What force is there in nature that would apply a last-minute emergency brake to this headlong rush to disaster and dictate a fierce- yet entirely secretive- rearguard action? 

What conspiracy could there be that would motivate these last few individuals to collectively decide that the decline had gone far enough, and that they owed it to their forebears- and the world at large- to secrete themselves away and surreptitiously breed in small and unnoticeable numbers (all the time in silence) and thus perpetuate their race? 

Why should these last few pairs, and the pitifully few descendants they may have had, be able to withstand the pressures that decimated their fellows, and then linger on- more or less unnoticed- for upwards of half a century? 

What then is left of the Ivory-billed Woodpecker? 
apart from stuffed specimens, there are some old photos. There is even a grainy piece of antique nitrose movie film (most of which combusted and was destroyed at Cornell University during the 1960s due to its highly flammable nature). There are a few recordings of the actual call. 

And there was also a race of the species that lived in Cuba and was last seen perhaps as recently as the 1990s, but that is another story."

From the Passenger Pigeon account, an excerpt written by J.J. Audubon in the 1830s:

"Suddenly there burst forth a general cry of "here they come!" 
The noise which they made, though yet distant, reminded me of a hard gale at sea ... The pigeons, arriving by thousands, alighted everywhere, one above another, until solid masses as large as hogsheads, were formed on the branches ... Here and there the perches gave way under the weight with a crash, and falling to the ground, destroyed hundreds of the birds beneath .... I found it quite useless to speak, or even to shout, to those persons ... nearest to me. The air was literally filled with pigeons, the light of noonday was obscured as by an eclipse; the dung fell in spots, not unlike melting flakes of snow ... pigeons were still passing un-diminished numbers and continued to do so for three days in succession."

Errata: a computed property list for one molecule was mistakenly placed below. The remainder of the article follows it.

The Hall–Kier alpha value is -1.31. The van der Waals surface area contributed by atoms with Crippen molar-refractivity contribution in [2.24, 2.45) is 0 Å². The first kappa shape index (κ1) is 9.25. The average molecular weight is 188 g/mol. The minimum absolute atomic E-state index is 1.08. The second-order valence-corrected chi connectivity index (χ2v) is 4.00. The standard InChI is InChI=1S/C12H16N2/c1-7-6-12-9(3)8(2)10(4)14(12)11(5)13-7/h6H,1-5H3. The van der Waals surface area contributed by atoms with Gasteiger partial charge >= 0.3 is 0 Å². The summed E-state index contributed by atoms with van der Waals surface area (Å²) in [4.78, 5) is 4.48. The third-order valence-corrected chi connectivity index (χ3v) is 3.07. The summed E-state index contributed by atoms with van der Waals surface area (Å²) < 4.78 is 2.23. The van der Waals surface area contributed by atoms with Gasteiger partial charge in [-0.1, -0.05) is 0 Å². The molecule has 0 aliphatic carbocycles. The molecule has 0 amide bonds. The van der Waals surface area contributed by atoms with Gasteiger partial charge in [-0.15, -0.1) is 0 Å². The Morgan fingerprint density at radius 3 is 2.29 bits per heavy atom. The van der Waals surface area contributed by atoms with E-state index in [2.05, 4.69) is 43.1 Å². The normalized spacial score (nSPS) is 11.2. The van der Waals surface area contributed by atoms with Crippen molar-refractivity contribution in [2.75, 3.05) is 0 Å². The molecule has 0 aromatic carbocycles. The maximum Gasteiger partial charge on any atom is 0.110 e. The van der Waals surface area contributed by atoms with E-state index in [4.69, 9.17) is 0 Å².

Tuesday, January 14, 2014

Backpacking Mexico and Belize: A slightly different tropical adventure, Pt 4: Birding Belize: Mountain Pine Ridge Reserve

Thousand-foot Falls

It's January here in Wisconsin and I'm dreaming of birding in tropical America. Since I can't get there right now, I'll relate a story of birding there instead.

But quickly, here's the link to all my photos from this trip on Flickr:

Dec 2012:
I'm in the midst of a trip to Mexico's Yucatan Peninsula and we're about to cross the border into Belize.

Crossing the border into Belize is no easy task.  It costs money. A lot of it.
One thing to understand, when crossing a border in tropical America, there is always a fee of some kind. Sometimes there is more than one fee. Sometimes corrupt officials will try to get you to pay more than the fee so they can bolster their pockets.  In any case, you should find out what the fee is before you get there.   The other catch to crossing into Belize from Mexico is that the border is in no-mans land. On the Mexican side, Chetumal is the closest town.  On the Belizean side, Corozal is the closest town.  That's a distance of several miles between cities, an area in which no buses run.   The main means of transportation across the border is by Taxi.  These are people who easily recognize Americans and attempt to charge them ten times what the actual fee is.   We managed to cross inexpensively by jumping aboard a Collectivo (a van that runs on a flat fee split between all the occupants. the more people, the cheaper it is).  Once in Corozal, we caught a bus to the old Belizean capital, Belize City.

One thing you should know about the Belizean bus system.  It's almost worse than Panama.

These buses are retired American school buses. As such, they are noisy, diesel-spewing and uncomfortable to ride in.  Oh yea, one more thing, there's no such thing as full bus!
One bus we were on was packed beyond standing room only, and we stopped and picked up 5 more people....

Belize City is a typical Central American city. It was the Capital city of Belize until 1961 when hurricane Hattie wiped out 75% of the buildings. It's not too bad by most standards, but not a place you want to spend a lot of time if you like having a wallet with money in it.  The couple hours we spent in Belize City were at the bus station, napping.  We caught the first bus we could that headed westward along the second of only two main highways in Belize.

The bus rides of course were interesting. Traveling from Chetumal to Belize City, we birded our way along, out the bus window.  Water birds were plentiful. Ibis, Herons, Jabiru and Wood Storks, Tropical Kingbirds on the wires, a few hawks here and there. There was always a lot to see.  Tired as we were from traveling, falling asleep often meant missing a good bird (our only Jabiru of the entire trip was out the bus window).

Our trip out of Belize City, westward was mostly uneventful. The lowland scrub and wet savannah habitat held a few birds, but nothing special. We kept a sharp lookout, but failed to see the desired Savannah Hawk.

Our route took us through the new Belizean capital city of Belmopan.
50 miles inland and 250ft above sea-level, Belmopan is much safer from hurricane damage than coastal Belize City, and, at around 20,000 inhabitants, is roughly 1/3 the size of the former Capital.
From there, we caught a bus to the small mountain town of San Ignacio.

San Ignacio is a pretty little village set in a mountain valley with a river flowing between it and its sister city of Santa Elena.  Upon arriving in town, we hired a taxi driver to take us to the rental agency we had rented a car from.   When hiring taxis, one thing that is extremely important is to agree on a price beforehand.  It took a while, but we eventually argued him down from his ridiculous price of $25.